The Dartmouth Observer

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Tuesday, February 15, 2005
More bad history

Conservatives have been up justly up in arms over the ridiculous Ward Churchill, but perhaps they ought to pay more attention to their own faux "scholars," because right-wing revisionist hokum is becoming quite popular these days. Take for instance Michelle Malkin's In Defense of Internment, exhaustively critiqued by Eric Muller and Greg Robinson here. Another recent piece of propaganda, John J. Miller and Mark Molesky's Our Oldest Enemy, I blogged about several weeks ago. The latest is something called The Politically-Incorrect Guide to American History, by a certain Thomas E. Woods Jr., who has a BA from Harvard and a PhD from Columbia. As Max Boot points out in The Weekly Standard, don't let those impressive degrees -- or the appellation "politically incorrect" -- fool you into thinking that he's a real scholar. As a founding member of the neo-Confederate, secessionist League of the South, he's prone to making comments like these (hat tip: isthatlegal):
There has been more than one instantiation of the Klan in its history. There was the Klan that developed in the South during Reconstruction immediately after the war because it was thought that Northern troops were abusing Southerners, they were not really answerable to any law, there was martial law in effect in the South, and so the Klan was sort of a very ham-handed approach to deal with that situation.
Check out his book if you want more "evidence" that the Klan were just a bunch of "ham-handed" freedom fighters. Boot's not an academic historian, and his own Savage Wars of Peace suffers from selective examples and inadequate primary research, but he strikes me as being on the mark here.

Every work of history revises our understanding of the past by offering us a different vision of how things went, how people interacted, what caused what. But when an author -- David Irving, Gavin Menzies, Martin Bernal, Michelle Malkin, John J. Miller, Mark Molesky, Thomas Woods, etc. -- proclaims himself to be a revisionist historian, there's reason to be wary, especially if the author doesn't have solid academic credentials. And by solid credentials, I don't just mean a PhD from Harvard; I mean a tenured position at a reputable university (not Suffolk County Community College, where Woods teaches), with a series of peer-reviewed books and articles to one's name.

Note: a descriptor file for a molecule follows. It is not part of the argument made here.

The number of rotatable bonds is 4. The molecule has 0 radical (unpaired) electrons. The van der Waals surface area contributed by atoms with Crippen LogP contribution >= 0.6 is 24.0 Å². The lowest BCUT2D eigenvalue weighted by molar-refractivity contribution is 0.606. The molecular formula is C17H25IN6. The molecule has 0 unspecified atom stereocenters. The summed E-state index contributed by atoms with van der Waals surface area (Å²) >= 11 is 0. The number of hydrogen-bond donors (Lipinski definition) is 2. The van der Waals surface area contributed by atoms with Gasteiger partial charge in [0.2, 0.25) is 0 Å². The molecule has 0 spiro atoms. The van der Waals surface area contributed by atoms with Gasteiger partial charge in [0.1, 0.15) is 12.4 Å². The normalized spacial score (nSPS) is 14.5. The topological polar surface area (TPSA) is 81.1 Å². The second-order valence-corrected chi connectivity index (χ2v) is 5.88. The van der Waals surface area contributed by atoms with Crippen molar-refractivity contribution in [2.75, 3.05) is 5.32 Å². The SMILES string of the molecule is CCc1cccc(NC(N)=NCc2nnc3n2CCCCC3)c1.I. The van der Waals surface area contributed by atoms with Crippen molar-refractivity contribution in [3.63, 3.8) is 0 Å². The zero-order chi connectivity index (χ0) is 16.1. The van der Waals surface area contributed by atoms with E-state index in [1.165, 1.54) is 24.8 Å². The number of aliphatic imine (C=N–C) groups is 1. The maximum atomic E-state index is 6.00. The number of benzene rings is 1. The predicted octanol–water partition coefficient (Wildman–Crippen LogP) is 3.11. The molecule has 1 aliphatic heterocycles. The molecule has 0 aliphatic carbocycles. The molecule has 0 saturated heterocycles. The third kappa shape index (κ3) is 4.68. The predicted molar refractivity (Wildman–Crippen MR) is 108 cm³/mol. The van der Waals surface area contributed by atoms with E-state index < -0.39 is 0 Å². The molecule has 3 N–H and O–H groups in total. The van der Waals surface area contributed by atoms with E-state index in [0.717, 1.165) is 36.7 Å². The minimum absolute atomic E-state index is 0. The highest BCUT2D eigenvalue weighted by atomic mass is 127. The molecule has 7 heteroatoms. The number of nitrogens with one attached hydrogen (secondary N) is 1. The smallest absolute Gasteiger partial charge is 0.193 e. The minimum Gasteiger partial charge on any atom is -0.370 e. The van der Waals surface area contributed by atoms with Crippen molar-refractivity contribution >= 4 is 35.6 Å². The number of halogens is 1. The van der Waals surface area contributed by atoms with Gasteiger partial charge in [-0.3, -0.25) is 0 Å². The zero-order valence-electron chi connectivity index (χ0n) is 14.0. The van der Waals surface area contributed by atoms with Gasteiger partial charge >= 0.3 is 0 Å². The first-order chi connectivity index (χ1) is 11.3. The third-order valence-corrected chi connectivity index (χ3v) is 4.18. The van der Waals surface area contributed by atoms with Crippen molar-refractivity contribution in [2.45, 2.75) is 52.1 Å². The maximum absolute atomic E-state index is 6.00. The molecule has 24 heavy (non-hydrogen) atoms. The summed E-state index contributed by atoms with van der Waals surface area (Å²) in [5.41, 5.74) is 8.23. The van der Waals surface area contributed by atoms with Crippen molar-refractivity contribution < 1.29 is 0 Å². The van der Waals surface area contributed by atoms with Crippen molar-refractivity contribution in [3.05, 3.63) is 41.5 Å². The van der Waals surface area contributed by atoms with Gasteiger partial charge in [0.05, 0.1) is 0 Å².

I'm not saying that books or articles by people without serious academic credentials should be ignored, and I'm far from implying that all's right with the American university and the tenure system. But when it comes to subjects like Nazi Jewish policy, Ming China, the origins of classical civilization, and Franco-American foreign relations, the general opinion of the experts cannot be so easily dismissed, as almost all revisionists do. History, like the other humanities, is by nature a conservative discipline, and I don't mean that in any political or ideological sense. I mean simply that our knowledge of the past, barring discoveries of major new sources, tends to increase slowly and incrementally, rather than by leaps and bounds. New interpretations of particular historical themes, periods, and people very rarely invalidate all earlier works.If you want to assert the truth of a particular reading of the past that goes against the mass of scholarly or even popular opinion, then the burden of proof is on you. You don't have to have a PhD, nor do you have to teach at Harvard (or even Suffolk County Community College). But you must engage the experts and not turn them into straw men, and you ought to have at least reading knowledge of the requisite languages.